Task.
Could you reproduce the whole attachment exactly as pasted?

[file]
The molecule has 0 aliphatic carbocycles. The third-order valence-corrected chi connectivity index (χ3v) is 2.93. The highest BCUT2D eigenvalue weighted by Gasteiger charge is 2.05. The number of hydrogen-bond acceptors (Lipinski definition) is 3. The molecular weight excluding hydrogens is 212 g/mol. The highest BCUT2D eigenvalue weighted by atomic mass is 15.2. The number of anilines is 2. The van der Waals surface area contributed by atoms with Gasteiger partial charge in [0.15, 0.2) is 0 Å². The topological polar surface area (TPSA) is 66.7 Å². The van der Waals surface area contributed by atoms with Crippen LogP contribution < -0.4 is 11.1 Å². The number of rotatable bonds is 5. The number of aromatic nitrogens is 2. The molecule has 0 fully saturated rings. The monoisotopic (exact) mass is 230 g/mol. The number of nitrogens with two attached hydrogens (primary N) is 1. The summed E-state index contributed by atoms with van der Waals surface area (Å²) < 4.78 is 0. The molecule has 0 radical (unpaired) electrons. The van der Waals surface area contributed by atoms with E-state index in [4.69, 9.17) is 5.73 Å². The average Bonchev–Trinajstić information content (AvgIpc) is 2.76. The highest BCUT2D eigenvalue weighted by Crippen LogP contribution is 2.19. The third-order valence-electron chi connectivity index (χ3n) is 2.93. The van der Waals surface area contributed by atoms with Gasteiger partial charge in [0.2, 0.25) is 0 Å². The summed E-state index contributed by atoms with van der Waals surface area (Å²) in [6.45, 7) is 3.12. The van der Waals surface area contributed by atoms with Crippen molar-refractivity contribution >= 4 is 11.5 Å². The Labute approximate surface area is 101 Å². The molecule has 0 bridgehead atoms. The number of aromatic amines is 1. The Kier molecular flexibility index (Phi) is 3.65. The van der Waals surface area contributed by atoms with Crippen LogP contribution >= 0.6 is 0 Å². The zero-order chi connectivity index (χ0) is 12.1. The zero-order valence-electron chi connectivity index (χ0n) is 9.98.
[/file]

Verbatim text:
The molecule has 0 aliphatic carbocycles. The third-order valence-corrected chi connectivity index (χ3v) is 2.93. The highest BCUT2D eigenvalue weighted by Gasteiger charge is 2.05. The number of hydrogen-bond acceptors (Lipinski definition) is 3. The molecular weight excluding hydrogens is 212 g/mol. The highest BCUT2D eigenvalue weighted by atomic mass is 15.2. The number of anilines is 2. The van der Waals surface area contributed by atoms with Gasteiger partial charge in [0.15, 0.2) is 0 Å². The topological polar surface area (TPSA) is 66.7 Å². The van der Waals surface area contributed by atoms with Crippen LogP contribution < -0.4 is 11.1 Å². The number of rotatable bonds is 5. The number of aromatic nitrogens is 2. The molecule has 0 fully saturated rings. The monoisotopic (exact) mass is 230 g/mol. The number of nitrogens with two attached hydrogens (primary N) is 1. The summed E-state index contributed by atoms with van der Waals surface area (Å²) < 4.78 is 0. The molecule has 0 radical (unpaired) electrons. The van der Waals surface area contributed by atoms with E-state index in [4.69, 9.17) is 5.73 Å². The average Bonchev–Trinajstić information content (AvgIpc) is 2.76. The highest BCUT2D eigenvalue weighted by Crippen LogP contribution is 2.19. The third-order valence-electron chi connectivity index (χ3n) is 2.93. The van der Waals surface area contributed by atoms with Gasteiger partial charge in [0.2, 0.25) is 0 Å². The summed E-state index contributed by atoms with van der Waals surface area (Å²) in [6.45, 7) is 3.12. The van der Waals surface area contributed by atoms with Crippen molar-refractivity contribution >= 4 is 11.5 Å². The Labute approximate surface area is 101 Å². The molecule has 0 bridgehead atoms. The number of aromatic amines is 1. The Kier molecular flexibility index (Phi) is 3.65. The van der Waals surface area contributed by atoms with Crippen LogP contribution >= 0.6 is 0 Å². The zero-order chi connectivity index (χ0) is 12.1. The zero-order valence-electron chi connectivity index (χ0n) is 9.98.